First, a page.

"I want to be the person that I needed when I was 15"

Written by: The Circles Team

Jul 11, 2021

This week we’d like to put the spotlight on Annette de Armas, the brain behind the popular Instagram page, theburntoutbrain. Her unique illustrations and relatable content has garnered over 62,000 followers in less than two years. Combining her artistic talents and personal experience, Annette has created a go-to page for mental health advocacy, awareness, and support.

Can you tell me a little bit more about you? Who is the person behind theburntoutbrain?

So whenever I introduce myself, I always say I’m the brain behind theburntoutbrain, because on social media I think people tend to forget that there’s a human behind the content that they see. I’m 24, I was born and raised in Miami, and I moved to Brooklyn, New York last year in May. I was in a long distance relationship for, at the time, six and a half years, so we broke the distance. She has always lived here in Brooklyn, so I was like, I need to be the one to move. We have a cat named Rosie, and I just live my life every day dedicated to mental health advocacy, whether it’s through my shop, through different opportunities, being able to talk to people, or through my art.

And what led you to create theburntoutbrain?

Almost two years ago, in August 2019, I was trying to figure out a new way to deal with my struggles at the time. I was going through a little bit of a rough patch. I was already following, at the time, a bunch of artists that would post really relatable stuff. It’s really weird to say that they’re all my friends now, but at the time I would admire them and I thought to myself, if they’re able to beautifully put down their emotions on digital or through art, I think I could do the same because I’ve always been art-inclined. So I went out, bought an iPad, and I just started. Then somehow, two years later, there’s 62,000 people following me and care about what I have to say. It’s really cool.

It is really cool. You mentioned that you were dealing with your own struggles and that’s what led you to create theburntoutbrain, do you feel comfortable elaborating about that?

Sure. I have been struggling with my mental health since I was 15. Mainly the reason why it happened, or things kind of went south, because I’m gay and I had a really hard time accepting that. I thought, back in my 15-year-old brain, I was never going to be able to love anybody. My family was never going to accept me. I was never going to be loved and I didn’t deserve to. So after this revelation, I quickly developed depression, and then anxiety, and I’ve been dealing with those for basically 10 years now. I started getting help, like actual professional help, when I was 20. So for five years, I was going untreated. I’ve been with the same therapist for almost four years now. Therapy has made a huge difference in my mental health journey.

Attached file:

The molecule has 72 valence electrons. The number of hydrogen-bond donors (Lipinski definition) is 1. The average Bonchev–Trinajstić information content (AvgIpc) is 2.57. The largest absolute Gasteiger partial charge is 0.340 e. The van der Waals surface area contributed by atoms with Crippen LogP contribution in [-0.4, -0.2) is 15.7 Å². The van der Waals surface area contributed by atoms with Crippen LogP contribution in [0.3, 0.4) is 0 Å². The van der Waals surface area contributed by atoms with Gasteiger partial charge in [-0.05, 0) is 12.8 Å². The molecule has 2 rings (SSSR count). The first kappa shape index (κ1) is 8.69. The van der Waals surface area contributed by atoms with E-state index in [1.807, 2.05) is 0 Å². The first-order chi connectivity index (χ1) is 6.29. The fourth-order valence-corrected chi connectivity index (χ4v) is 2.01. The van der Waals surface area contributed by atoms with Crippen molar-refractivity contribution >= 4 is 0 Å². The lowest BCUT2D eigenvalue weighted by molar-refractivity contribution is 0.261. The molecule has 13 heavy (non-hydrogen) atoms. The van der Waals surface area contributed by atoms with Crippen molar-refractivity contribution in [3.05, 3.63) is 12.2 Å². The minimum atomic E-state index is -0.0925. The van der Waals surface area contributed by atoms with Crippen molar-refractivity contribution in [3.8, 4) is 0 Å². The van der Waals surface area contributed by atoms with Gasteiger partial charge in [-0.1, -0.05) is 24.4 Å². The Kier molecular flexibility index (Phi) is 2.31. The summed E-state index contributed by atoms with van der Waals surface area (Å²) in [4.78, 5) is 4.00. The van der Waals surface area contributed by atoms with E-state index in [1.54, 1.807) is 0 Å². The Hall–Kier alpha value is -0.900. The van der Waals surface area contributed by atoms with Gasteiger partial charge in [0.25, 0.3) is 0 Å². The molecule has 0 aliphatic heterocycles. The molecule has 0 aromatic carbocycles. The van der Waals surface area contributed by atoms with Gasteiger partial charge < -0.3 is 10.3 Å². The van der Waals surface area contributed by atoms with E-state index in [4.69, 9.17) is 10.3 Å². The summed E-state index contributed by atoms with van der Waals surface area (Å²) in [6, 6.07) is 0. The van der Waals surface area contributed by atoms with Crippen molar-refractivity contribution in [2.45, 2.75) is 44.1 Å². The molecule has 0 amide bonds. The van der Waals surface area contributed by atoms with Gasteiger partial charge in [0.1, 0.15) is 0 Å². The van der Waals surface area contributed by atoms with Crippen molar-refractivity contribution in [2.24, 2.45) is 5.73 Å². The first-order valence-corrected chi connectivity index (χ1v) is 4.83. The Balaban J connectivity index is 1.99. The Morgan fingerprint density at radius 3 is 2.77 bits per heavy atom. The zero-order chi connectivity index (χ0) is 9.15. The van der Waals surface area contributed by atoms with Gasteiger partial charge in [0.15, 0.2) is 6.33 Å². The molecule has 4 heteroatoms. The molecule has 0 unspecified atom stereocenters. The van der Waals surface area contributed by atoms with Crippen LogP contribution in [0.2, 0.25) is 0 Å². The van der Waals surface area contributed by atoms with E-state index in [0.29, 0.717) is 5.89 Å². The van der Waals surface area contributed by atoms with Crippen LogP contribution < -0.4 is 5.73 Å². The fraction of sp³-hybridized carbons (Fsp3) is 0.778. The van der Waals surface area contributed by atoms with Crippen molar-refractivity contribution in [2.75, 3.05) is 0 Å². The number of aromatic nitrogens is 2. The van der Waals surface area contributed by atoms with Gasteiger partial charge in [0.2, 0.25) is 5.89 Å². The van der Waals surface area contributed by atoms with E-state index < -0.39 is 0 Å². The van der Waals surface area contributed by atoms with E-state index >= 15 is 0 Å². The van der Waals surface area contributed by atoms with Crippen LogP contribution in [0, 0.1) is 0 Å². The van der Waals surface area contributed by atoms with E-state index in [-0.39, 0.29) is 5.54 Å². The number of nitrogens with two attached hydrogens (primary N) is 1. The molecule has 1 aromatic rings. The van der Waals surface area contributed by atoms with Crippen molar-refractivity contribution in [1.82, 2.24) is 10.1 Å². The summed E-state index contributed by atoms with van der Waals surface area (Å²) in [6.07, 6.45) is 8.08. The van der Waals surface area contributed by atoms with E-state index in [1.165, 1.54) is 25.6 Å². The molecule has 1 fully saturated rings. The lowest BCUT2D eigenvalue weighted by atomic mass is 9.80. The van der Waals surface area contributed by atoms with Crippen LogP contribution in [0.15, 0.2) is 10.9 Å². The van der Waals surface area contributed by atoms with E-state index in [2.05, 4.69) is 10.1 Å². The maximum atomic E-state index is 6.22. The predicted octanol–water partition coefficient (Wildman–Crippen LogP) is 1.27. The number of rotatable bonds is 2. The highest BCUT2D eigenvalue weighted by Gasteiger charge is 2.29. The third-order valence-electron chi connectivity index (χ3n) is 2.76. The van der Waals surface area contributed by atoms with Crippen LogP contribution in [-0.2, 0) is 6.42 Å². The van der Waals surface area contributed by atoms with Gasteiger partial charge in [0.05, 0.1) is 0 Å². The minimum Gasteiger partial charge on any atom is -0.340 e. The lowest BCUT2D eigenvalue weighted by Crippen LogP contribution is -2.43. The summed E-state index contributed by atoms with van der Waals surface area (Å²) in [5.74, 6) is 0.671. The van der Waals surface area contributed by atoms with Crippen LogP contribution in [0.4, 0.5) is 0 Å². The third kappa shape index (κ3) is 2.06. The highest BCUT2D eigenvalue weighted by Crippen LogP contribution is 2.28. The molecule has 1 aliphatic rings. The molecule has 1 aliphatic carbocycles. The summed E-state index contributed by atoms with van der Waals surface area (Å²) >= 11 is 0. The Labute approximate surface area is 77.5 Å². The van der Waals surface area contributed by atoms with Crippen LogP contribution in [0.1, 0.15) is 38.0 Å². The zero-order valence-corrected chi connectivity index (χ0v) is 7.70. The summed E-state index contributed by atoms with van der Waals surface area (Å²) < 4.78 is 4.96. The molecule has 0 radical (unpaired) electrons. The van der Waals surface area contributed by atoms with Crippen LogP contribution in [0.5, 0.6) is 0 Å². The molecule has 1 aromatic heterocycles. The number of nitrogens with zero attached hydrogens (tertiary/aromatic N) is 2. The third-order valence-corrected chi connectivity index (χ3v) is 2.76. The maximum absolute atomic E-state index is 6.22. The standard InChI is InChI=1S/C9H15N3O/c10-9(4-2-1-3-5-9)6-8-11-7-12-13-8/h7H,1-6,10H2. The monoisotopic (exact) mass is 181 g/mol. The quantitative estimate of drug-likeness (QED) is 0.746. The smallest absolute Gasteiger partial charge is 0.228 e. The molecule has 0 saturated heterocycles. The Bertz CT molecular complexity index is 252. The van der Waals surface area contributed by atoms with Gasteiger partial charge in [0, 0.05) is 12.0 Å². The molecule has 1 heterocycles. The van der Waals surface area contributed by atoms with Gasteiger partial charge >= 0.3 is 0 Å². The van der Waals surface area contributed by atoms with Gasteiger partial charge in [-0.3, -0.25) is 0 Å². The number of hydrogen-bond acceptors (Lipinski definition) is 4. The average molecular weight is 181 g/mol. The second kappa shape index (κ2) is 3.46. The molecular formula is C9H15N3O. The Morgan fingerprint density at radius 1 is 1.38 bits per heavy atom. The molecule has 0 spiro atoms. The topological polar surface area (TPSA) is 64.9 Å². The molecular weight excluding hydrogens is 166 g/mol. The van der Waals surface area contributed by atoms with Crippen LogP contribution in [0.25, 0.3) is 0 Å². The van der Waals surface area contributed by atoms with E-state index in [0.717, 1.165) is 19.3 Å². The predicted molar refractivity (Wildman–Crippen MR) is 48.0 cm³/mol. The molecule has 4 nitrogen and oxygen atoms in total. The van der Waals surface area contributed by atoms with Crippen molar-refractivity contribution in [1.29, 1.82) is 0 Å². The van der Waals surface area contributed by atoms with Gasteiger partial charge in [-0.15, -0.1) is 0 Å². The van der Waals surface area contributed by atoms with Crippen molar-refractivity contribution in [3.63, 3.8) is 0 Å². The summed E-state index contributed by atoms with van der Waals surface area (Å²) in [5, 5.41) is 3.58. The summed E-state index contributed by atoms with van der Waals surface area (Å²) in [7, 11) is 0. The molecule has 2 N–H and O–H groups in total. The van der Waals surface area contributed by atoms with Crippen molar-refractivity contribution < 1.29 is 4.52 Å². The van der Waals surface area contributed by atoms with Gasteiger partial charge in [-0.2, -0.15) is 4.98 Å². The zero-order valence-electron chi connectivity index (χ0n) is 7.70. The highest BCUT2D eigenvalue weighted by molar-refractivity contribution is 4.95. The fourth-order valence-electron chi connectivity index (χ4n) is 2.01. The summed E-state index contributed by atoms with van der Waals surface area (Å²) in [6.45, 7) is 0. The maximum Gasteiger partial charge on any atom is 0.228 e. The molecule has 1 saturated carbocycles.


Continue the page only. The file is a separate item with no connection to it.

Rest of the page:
That’s amazing, thank you for sharing. Is theburntoutbrain a full-time job, or are you up to other things as well?

So I actually quit my full-time job in March to do this full-time.

Congratulations!

Thank you! It was a really bad job, and I was there for two and a half years. It made my mental health tank to the point where if I didn’t quit I was going to end up at a hospital. I had already been saving money because I knew the time was going to come for me to quit. So I had a good amount of money saved and said “You know what? I’m going to do this because I can’t put my happiness over anything anymore.” My mental health is the most important. So this is all I do. I live and breathe theburntoutbrain.

How did you come up with the name for theburntoutbrain?

I like to say that I have just been in a perpetual state of burnout since I was 16. Because I’ve always been really accelerated academically I started college when I was 16 and I haven’t had a real vacation since then. I haven’t had a break. So I have been burnt out since then, for a long time.

That’s a long time, that’s almost a decade! Everybody needs a break, so definitely take a break, if you can. Do people DM you and say “I’m dealing with X and looking at your feed has really helped me”? What has been the most memorable feedback you’ve received so far?

When I started my account in August 2019, things really didn’t start picking up until December 2019. Since then, I have been receiving messages and responses from people almost daily thanking me for what I do. My response is always the same, with every single person every single time that it happens, it feels like my heart is going to pop. I think a lot of it has to do with imposter syndrome. Sometimes I’m just like, “I don’t know how I did that.” Because all I do is draw what I feel, and I don’t know how I can impact people. But I do know, but it’s just really strange, like what goes on inside of me. But it’s mostly just a lot of gratitude, and it makes me feel like this was what I was put on this earth to do. I spent a lot of my time in my younger years being so lost and confused about what I wanted to be. I had no passion because I was severely depressed, and now I found it, and every single time I get a message like that it’s confirmed to me that this is what I was meant to do.